An ugly trend has developed on social media and in some audio forums regarding Chi-fi and we think there needs to be a wider community discussion about its use.
Whether we want to acknowledge or not, the use of the phrase “Chi-fi” has derogatory connotations. It was originally coined to reference the start-up Chinese audio industry and even then, it came with the understanding that the products being labeled as such were inferior to their more developed counterparts coming from the United States, Canada, U.K, France, Germany, and Japan.
It parallels the early days of Japanese car sales in North America when it was not uncommon to hear them referred to as “Jap Junk” which was more blatantly racist and derogatory but also carried roughly the same sentiment.
For those who would argue that the term is merely a reference to where the products are being made, I ask the question, then why do we not have Kor-fi, Ger-fi, US-fi, and Jap-fi? We don’t identify other products by country of origin which goes to negate part of that argument.
The remainder of the argument can be quickly called out by the fact that people are quick to exclude certain Chinese-made products (HiFiMan as one example) as not qualifying as Chi-fi. If some products are excluded, what are the grounds for inclusion in the class? Obviously, it isn’t just the country of origin that is being used to make the distinction.
The term isn’t applied to Western brands whose products are produced in China. Many American, Canadian, and British brands have production facilities in China including KEF, NAD, Wharfedale, Quad, PSB, Cambridge Audio, Polk, and many others. Consumers seem perfectly fine buying those products manufactured in China because that reality saves them money.
What about companies that source parts from China but then assemble them elsewhere?
Campfire Audio faced a backlash for having some parts fabricated in China because their ad copy stated the product was American-made, while many other companies have been given a pass for moving production to China and using the term “Designed in” instead of “Made in” in their advertising.
How is a product designed in Germany and made on a Chinese production line, using Chinese parts and Chinese labor inherently better than a product designed in China? This seems to suggest that Chinese audio engineers are not as competent as those in the rest of the world.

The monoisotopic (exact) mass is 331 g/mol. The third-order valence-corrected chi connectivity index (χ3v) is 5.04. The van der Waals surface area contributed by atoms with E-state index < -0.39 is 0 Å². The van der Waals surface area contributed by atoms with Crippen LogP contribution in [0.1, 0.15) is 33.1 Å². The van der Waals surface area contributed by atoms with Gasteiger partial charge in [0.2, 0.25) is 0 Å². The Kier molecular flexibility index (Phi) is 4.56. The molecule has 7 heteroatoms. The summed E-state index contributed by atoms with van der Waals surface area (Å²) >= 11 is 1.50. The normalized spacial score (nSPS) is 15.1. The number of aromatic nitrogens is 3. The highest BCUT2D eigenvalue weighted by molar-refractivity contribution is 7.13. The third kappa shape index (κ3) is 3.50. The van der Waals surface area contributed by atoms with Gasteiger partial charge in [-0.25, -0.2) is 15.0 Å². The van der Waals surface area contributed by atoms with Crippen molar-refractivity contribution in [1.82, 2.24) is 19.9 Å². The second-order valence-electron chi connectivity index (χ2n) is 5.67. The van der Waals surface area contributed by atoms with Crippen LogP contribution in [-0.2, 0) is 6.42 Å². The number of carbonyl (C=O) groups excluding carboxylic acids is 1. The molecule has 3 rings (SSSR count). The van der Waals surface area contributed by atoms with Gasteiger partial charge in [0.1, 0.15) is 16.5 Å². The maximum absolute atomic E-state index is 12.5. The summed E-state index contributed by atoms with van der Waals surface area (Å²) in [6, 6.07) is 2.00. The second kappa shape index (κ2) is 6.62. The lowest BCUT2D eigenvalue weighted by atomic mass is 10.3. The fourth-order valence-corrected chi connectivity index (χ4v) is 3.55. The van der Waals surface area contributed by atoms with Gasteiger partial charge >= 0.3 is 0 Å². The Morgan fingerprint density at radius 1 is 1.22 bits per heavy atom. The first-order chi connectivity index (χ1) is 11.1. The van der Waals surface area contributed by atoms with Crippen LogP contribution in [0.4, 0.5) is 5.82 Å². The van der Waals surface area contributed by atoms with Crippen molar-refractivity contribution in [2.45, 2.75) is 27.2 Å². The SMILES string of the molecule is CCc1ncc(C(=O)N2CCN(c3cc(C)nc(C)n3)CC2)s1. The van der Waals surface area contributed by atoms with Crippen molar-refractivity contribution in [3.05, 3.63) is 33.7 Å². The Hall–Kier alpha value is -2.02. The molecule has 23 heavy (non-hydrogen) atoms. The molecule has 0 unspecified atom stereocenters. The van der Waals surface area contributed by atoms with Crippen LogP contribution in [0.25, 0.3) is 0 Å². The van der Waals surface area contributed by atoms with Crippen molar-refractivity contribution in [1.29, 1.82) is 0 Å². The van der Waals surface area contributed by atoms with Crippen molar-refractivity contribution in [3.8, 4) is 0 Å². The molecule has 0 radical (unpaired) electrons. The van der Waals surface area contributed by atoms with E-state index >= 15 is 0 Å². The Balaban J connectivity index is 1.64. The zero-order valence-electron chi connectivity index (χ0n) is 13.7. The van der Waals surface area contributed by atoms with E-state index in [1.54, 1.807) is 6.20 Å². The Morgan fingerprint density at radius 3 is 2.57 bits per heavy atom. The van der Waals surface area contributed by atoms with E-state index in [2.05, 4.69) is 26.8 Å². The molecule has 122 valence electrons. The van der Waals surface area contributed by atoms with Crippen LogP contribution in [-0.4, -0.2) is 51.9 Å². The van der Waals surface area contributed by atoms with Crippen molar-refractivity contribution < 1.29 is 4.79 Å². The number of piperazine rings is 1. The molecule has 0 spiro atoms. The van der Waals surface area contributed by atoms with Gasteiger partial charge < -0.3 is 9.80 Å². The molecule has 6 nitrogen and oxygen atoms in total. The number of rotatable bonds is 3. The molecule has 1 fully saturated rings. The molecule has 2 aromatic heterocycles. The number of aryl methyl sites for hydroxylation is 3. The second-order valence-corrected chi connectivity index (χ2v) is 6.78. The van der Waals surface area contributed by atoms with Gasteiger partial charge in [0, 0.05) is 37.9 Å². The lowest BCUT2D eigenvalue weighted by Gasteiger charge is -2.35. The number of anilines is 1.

There is a word for that right?
What percentage of the parts used in a product have to be made in China? Many Chinese brands are now using Sonion and Knowles drivers so essentially the shell is made in China, but the internals may all be made elsewhere.
Some of the boutique “Made in America” IEMs may have more Chinese-made parts than many that are labeled as “Chi-fi”.
Many will cite Chinese labor practices and intellectual property laws (or lack thereof) as reasons for disliking and avoiding Chinese-made products. There is no question that the situation in Xinjiang and the treatment of the Uyghurs is a major human rights issue and that some companies have chosen profit over people. Anger on social media in the West regarding the topic ranges from outright hostility towards the CCP to a weird level of indifference.
China’s suppression of free speech in Hong Kong should raise red flags throughout the West, but many only care about how cheaply they can get their new iPhone.
Meanwhile a lot of those same people continue to support Western companies that are benefitting from that same labor. If we are going to claim the moral high ground, don’t we have to be consistent about it and not support companies that are profiting from those practices?
The answer to what qualifies for the Chi-fi moniker unfortunately is perceived quality. The insinuation is that Chi-fi only encompasses low-quality Chinese-made products. If it was designed elsewhere it doesn’t qualify, and if it has a high enough price point, it doesn’t qualify. If that doesn’t smack of bigotry, I don’t know what does.
Honda very quickly proved that its “Jap Junk” could outlast Western offerings and is now known as one of the most reliable automobile brands in the world. Much the same, many of the budget Chinese IEMs offer construction quality that rivals anything on the market, and some have the sound quality to match, yet they still have this albatross of a moniker to overcome.
I think the time has come to retire the name, it may have started out as a somewhat catchy play on Chinese and Hi-fi, but it has taken on a meaning that is insulting and counterproductive as the products being released today are quite competitive and don’t deserve to be branded with a term that has negative implications.
So, if we drop the term from our lexicon, what do we replace it with? I propose we don’t replace it. Like what we are seeing in so many places today, the fact that we feel the need to distinguish one from another is divisive and not helpful. Why can’t headphones just be headphones?